A Victim Pattern Story

This a story about Sandra who is a person with the Victim Pattern.

Sandra was married for over fourteen years to Robert, who had been kind of a pushover. She was often able to get her way in things and she criticized him a lot. He rarely stood up to her. Over time, Robert became depressed, and at the advice of friends, began to get IFS therapy.

He tried to get Sandra involved, but she wasn’t interested.

Eventually, Robert began to grow and become more assertive. He started standing up to Sandra and confronting her about some of her controlling behavior, but she was unwilling to take him seriously or do anything different, thinking the flaws in their marriage were mostly his doing. Robert also wanted her to listen to the feelings he was uncovering in therapy, but she had little interest.

After a year of these conflicts, Robert decided to pursue divorce, and Sandra was stunned.

SANDRA: “I don’t understand how Robert could do this to me, after all our years of marriage. He’s just so selfish.”

Even though the divorce left her with half of their assets, she became frightened about her financial future. Instead of looking into how she might make some extra money, she just became angry at him.

SANDRA: “What in the world am I supposed to do now? Robert just doesn’t even think about me. He didn’t give me enough money. I’m not prepared to get a job. What skills do I even have, after keeping house and cooking for him and the kids for all these years? This is just so unfair. I don’t know what I’m going to do!”

Sandra complained to all their friends, who were sympathetic at first–after all, divorce can be heartbreaking and depressing for the best of people. But after hearing Sandra go on and on about how terrible Robert was, some friends stopped calling her for lunch dates. Others stopped taking her calls entirely. Sandra had always been critical of people, but it had never been this bad.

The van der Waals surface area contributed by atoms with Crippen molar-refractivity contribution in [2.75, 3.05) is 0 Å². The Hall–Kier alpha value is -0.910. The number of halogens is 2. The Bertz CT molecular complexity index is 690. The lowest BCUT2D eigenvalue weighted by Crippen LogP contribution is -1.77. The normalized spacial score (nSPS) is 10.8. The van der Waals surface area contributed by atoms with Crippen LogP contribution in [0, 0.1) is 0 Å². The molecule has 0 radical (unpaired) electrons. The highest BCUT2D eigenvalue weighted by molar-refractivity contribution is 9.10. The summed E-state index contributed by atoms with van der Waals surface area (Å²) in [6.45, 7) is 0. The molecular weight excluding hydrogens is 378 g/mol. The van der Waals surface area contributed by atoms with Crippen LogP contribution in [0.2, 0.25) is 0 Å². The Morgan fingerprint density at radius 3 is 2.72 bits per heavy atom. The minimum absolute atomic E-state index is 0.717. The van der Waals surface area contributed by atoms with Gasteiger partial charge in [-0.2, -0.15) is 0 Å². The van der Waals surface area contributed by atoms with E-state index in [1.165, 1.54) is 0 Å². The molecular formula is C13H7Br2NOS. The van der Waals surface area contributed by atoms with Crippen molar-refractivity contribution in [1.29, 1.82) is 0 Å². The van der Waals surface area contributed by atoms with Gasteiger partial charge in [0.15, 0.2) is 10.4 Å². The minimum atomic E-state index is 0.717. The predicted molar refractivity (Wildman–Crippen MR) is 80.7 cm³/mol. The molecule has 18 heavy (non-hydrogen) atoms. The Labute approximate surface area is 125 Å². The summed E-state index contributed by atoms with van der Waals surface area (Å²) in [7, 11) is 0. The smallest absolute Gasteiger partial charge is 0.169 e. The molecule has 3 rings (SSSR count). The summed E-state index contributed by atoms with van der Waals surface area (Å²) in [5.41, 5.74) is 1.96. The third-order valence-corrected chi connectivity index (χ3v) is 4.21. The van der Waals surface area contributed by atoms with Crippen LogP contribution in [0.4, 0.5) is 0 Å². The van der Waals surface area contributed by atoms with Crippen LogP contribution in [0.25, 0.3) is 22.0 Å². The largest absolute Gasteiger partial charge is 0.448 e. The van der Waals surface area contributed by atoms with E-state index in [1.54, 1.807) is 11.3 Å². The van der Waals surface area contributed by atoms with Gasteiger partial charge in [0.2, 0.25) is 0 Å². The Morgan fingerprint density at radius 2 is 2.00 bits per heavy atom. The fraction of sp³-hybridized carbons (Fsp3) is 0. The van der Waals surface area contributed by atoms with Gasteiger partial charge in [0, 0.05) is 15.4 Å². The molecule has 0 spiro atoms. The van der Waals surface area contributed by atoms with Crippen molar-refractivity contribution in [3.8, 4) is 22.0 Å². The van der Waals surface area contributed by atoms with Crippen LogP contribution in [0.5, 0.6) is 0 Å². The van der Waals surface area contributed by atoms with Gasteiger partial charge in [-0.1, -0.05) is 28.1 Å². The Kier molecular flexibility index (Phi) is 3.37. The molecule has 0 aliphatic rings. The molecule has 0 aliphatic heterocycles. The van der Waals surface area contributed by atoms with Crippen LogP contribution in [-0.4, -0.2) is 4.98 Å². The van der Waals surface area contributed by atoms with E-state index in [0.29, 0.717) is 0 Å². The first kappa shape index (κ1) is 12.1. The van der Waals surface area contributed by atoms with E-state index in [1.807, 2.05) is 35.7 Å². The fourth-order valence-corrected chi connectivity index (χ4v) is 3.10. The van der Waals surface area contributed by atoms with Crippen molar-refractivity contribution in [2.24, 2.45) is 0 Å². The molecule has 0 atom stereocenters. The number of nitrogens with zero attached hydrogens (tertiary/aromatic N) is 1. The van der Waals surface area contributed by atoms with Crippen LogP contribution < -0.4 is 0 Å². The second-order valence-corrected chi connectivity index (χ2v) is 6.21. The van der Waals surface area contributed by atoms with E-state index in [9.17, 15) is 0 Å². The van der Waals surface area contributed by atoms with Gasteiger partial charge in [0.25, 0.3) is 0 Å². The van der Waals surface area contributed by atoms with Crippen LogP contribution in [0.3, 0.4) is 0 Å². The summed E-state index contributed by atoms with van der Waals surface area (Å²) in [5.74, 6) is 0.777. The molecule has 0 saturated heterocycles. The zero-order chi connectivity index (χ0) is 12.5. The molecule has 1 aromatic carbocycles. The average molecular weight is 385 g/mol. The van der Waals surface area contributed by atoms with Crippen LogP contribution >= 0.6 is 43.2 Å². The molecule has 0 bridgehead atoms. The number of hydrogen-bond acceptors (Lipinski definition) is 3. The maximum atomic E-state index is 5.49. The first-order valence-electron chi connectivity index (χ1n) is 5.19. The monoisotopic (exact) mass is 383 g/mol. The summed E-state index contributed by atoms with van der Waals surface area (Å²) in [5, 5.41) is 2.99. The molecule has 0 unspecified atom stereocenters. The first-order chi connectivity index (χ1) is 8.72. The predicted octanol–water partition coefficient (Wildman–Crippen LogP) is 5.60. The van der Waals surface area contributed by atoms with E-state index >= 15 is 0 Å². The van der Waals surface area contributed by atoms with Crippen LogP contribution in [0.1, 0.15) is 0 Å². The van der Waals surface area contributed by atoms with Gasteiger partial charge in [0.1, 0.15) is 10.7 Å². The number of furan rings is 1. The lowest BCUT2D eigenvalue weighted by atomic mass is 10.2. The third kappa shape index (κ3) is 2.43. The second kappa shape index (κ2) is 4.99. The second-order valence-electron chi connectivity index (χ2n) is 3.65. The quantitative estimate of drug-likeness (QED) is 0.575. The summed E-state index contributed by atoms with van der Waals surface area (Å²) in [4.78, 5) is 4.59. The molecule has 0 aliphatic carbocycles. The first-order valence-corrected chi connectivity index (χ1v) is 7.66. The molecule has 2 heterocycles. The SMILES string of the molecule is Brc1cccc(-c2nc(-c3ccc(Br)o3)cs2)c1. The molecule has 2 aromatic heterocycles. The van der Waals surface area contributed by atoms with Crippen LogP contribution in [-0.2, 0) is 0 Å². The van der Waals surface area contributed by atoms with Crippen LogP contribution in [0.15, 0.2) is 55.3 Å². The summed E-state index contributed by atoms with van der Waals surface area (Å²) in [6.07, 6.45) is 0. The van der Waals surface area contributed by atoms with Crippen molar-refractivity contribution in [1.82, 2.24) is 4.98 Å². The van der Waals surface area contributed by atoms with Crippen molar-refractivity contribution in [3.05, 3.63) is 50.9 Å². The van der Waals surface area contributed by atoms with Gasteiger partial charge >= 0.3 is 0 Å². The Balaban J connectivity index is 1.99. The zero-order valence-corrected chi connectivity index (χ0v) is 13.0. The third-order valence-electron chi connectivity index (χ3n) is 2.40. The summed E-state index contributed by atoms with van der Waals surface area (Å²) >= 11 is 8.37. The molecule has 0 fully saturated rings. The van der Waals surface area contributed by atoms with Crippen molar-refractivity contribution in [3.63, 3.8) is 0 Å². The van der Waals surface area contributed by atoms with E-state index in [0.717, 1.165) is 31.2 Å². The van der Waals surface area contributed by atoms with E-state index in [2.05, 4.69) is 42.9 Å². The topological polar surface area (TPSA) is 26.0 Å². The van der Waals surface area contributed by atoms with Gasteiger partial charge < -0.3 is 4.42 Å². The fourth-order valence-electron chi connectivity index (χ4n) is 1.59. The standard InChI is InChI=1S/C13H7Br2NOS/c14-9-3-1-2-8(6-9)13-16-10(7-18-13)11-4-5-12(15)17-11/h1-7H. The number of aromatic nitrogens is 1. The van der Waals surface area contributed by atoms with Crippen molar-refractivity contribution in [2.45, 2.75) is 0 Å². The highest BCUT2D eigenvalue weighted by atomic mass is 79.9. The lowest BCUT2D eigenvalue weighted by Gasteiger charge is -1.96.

Finally, one friend, Jill, ran into her on the street and Sandra started in again on how hard her life was now and how she didn’t know what to do to move forward. Jill listened patiently, and then spoke.

JILL: “Sandra, I know you are facing a lot of change right now, but you might want to think about how making everything Robert’s fault really disempowers you. As long as your divorce is all about him and your situation is impossible, you leave yourself no room to take any steps forward. And I have to tell you, hearing you complain about this over and over, sometimes I feel like you want me to fix your life for you. And I can’t. Only you can do that.”

Then Jill hugged Sandra and continued on her way. Sandra stayed rooted to the spot, stunned by what felt like a slap in the face.

Slowly, over the next week, she began to consider what Jill had said. She discussed this with some other friends and began to look at herself and her situation a little differently.